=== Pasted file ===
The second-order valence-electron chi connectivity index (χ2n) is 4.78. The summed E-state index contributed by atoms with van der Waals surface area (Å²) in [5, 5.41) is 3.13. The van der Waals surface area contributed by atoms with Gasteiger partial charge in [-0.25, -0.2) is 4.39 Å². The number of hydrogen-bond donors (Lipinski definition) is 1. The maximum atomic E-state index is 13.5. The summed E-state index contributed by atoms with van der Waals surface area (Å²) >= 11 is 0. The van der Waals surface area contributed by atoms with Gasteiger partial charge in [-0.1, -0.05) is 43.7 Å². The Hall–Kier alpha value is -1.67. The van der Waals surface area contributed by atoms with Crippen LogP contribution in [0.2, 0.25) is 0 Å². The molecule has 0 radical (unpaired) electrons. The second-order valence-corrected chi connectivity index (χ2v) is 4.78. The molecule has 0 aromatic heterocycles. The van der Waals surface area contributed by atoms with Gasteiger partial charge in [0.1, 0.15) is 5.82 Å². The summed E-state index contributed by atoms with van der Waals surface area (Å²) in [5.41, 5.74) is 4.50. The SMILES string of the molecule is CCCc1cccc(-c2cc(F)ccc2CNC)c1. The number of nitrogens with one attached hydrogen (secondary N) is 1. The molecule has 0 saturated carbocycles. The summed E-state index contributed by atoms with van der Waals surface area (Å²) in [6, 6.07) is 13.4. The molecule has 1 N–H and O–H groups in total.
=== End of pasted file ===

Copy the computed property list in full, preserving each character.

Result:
The second-order valence-electron chi connectivity index (χ2n) is 4.78. The summed E-state index contributed by atoms with van der Waals surface area (Å²) in [5, 5.41) is 3.13. The van der Waals surface area contributed by atoms with Gasteiger partial charge in [-0.25, -0.2) is 4.39 Å². The number of hydrogen-bond donors (Lipinski definition) is 1. The maximum atomic E-state index is 13.5. The summed E-state index contributed by atoms with van der Waals surface area (Å²) >= 11 is 0. The van der Waals surface area contributed by atoms with Gasteiger partial charge in [-0.1, -0.05) is 43.7 Å². The Hall–Kier alpha value is -1.67. The van der Waals surface area contributed by atoms with Crippen LogP contribution in [0.2, 0.25) is 0 Å². The molecule has 0 radical (unpaired) electrons. The second-order valence-corrected chi connectivity index (χ2v) is 4.78. The molecule has 0 aromatic heterocycles. The van der Waals surface area contributed by atoms with Gasteiger partial charge in [0.1, 0.15) is 5.82 Å². The summed E-state index contributed by atoms with van der Waals surface area (Å²) in [5.41, 5.74) is 4.50. The SMILES string of the molecule is CCCc1cccc(-c2cc(F)ccc2CNC)c1. The number of nitrogens with one attached hydrogen (secondary N) is 1. The molecule has 0 saturated carbocycles. The summed E-state index contributed by atoms with van der Waals surface area (Å²) in [6, 6.07) is 13.4. The molecule has 1 N–H and O–H groups in total.